Iowa State engineers use big data tools to assist Iowa DOT, improve highway safety

Anuj Sharma meets with transportation researchers

Anuj Sharma, standing, meets with transportation researchers in the REACTOR lab, the Real-time Analytics of Transportation data lab. The lab tracks camera and sensor data from the Iowa Department of Transportation. The lab is part of the Center for Transportation Research and Education within Iowa State’s Institute for Transportation. Larger photo. Photo by Christopher Gannon.

AMES, Iowa – Try this little experiment at home: Take a deck of cards, flip through a corner as fast as you can, watch the blur of numbers and symbols, then write down from memory, in order, each and every one.

You can’t do it.

But a camera and computer get it right every time, said Neal Hawkins, the associate director of Iowa State University’s Institute for Transportation (InTrans).

That kind of technology isn’t just for games, it can be a game-changer in all kinds of applications – including safely transporting people and goods around the state and all over the country, Hawkins said.

Whether it’s artificial-intelligence, machine-learning or camera-as-a-sensor technology, Hawkins said combining computing power and data sets can make a real difference on busy roads.

And they’re just going to get busier, Hawkins said, pulling up slides full of facts and figures:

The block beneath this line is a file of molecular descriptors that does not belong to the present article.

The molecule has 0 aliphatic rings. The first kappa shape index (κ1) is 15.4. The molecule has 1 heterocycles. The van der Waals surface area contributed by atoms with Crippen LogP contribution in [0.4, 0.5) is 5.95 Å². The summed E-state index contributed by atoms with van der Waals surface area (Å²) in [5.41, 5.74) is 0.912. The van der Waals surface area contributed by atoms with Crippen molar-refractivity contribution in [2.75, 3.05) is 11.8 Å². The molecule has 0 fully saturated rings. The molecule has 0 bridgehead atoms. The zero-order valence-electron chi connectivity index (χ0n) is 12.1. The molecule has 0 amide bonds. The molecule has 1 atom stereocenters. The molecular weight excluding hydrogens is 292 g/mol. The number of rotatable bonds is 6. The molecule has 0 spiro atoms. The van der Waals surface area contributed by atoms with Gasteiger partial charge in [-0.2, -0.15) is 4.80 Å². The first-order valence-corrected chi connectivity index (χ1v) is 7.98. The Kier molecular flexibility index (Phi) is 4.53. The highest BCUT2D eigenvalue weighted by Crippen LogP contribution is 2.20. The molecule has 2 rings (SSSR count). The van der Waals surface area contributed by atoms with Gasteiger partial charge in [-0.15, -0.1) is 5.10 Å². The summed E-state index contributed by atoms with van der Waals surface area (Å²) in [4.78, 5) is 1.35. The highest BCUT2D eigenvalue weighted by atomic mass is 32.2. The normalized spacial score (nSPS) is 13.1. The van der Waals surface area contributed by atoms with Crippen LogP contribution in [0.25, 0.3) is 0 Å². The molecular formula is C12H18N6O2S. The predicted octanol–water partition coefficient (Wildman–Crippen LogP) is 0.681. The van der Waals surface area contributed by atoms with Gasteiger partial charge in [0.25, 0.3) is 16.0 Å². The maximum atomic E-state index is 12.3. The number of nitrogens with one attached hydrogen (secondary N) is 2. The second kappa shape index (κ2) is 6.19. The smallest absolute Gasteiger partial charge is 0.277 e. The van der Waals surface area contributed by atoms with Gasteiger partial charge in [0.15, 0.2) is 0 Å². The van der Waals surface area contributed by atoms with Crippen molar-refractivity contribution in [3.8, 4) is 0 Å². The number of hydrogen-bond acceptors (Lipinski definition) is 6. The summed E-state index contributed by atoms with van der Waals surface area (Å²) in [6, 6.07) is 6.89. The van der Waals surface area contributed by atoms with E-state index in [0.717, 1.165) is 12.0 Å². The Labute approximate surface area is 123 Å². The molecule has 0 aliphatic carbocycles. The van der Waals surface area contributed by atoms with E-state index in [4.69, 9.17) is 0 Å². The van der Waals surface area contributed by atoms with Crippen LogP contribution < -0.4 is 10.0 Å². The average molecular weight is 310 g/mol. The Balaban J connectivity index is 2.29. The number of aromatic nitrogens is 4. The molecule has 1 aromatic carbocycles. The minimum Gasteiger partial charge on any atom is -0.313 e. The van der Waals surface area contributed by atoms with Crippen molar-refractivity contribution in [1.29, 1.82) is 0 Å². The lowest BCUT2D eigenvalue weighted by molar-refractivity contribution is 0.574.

• Iowa’s corn and soybean yields are up more than 40 percent since 1987, and some 80 percent of that harvest ends up on trucks.
  • Truck volume on U.S. highways is expected to grow by 3.4 percent annually through 2023.
  • There are more and bigger storms impacting travel.
  • Crashes on U.S. roads kill, on average, 103 people every single day.

Those and other challenges have Iowa State engineers turning to new tools and technologies for better ways to manage traffic.

“We’re trying things with artificial intelligence and machine learning for super-practical applications on behalf of the Iowa Department of Transportation,” Hawkins said. “We all want to keep roads safe and get our products to market.”


An ‘aha’ moment

Hawkins, recently presenting at a Google event that explored how researchers are using artificial-intelligence tools for social good, was asked to describe an “aha” moment in his work.

Well, he said, it starts with the overwhelming amount of transportation data coming from cameras, sensors, probes and even smartphones.

It was literally too much to process. Yet the people staffing the Iowa DOT’s traffic management center in Ankeny are expected to take in data from a 36-foot wall of monitors, make immediate judgments about safety conditions and call for help and post warnings.

But, “aha,” maybe these powerful, new data-analysis tools from the tech industry could bridge the gap between viewing, measuring and storing all that traffic data and actually telling drivers in real time about problems up the road.

That idea has teams of Iowa State engineers – led by Hawkins; Anuj Sharma, an associate professor of civil, construction and environmental engineering and a research scientist for InTrans; and Skylar Knickerbocker, a research engineer for InTrans – working with the Iowa DOT to develop several ideas:

TIMELI, Traffic Incident Management Enabled by Large-data Innovations